• It is also a “work made for hire” if a freelancer (independent contractor) and a publisher (employer) agree in writing that the work to be created is a “work made for hire” and if the work was particularly the case arranged or appointed for use as one of nine categories of work enumerated in the Copyright Act:contribution to a group project, translating, supplemental work, consolidation, instructional text, test, test answer material, atlas, or part of a motion picture or cinematic production In this case, the copyright would be owned by the publisher. If the rules are not carefully met, however, the freelancer, not the publisher, will possess the copyright to the work.

US courts on the Doctrine of “Work for Hire”

The US courts have overtime interpreted the term “ employee” in several ways and developed several tests to determine employer-employee relationship.

The tests are as follows:

  1. What level of control does the employer has on their employee and how much can they direct them- In the case of Clarkstown v Reeder[1] (1983), A writer who contributed to the creation of the town’s “Youth Court” guidebook had a “work for hire” relationship with his employer. The test that was used to arrive at this decision was “Right to direct and Control test”. It makes little difference whether the creator is an independent contractor or a full-time employee. Instead, it emphasizes whether the hiring party had the authority to direct and control the job, regardless of whether that authority was actually used.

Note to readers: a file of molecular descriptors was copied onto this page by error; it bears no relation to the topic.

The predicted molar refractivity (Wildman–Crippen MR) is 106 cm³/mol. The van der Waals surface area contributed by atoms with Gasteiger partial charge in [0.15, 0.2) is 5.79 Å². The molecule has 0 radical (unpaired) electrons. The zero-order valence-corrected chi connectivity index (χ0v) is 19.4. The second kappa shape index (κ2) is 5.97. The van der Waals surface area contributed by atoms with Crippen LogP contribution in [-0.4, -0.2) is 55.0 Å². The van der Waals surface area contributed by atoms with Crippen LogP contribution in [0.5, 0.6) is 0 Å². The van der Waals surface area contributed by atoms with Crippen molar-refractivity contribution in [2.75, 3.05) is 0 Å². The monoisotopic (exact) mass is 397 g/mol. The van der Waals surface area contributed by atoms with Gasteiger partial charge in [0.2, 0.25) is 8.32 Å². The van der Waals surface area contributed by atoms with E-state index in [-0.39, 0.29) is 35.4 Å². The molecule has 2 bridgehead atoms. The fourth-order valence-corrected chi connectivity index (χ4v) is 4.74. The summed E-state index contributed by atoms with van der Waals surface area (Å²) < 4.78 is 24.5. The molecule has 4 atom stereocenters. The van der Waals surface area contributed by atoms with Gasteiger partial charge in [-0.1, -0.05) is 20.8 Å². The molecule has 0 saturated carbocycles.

• If an employee is an agent- To quote Easter Seal Socy. for Crippled Children & Adults, Inc. v. Playboy Enters[2] (1987),“We hold that a work is “made for hire” within the meaning of the Copyright Act of 1976 if and only if the seller is an employee within the meaning of agency law, or the buyer and seller comply with the requirements of Sec. 101(2). We recognize that this interpretation is a radical break from “work for hire” doctrine under the 1909 Act, but there are good reasons for this break.(Emphasis Added)
  • If the employee is salaried- The court in Dumas v. Gommerman[3] (1989), concluded that “only works produced by formal, salaried employees are covered by 17 U.S.C. § 101(1).”

Indian Courts on the Doctrine of “Work for Hire”

Section 17[4] of the Copyright Act, 1957 deals with “First owner of the Copyright”. Section 2 (d) defines who is an author in different fields of work.

The Kerela High Court in V.T. Thomas And Ors. vs Malayala Manorama Co. Ltd[5]., (1987), held that, Passing of authorship to the employer comes to an end  when employment terminates. The employer has no claim over any work done by the employee after the termination.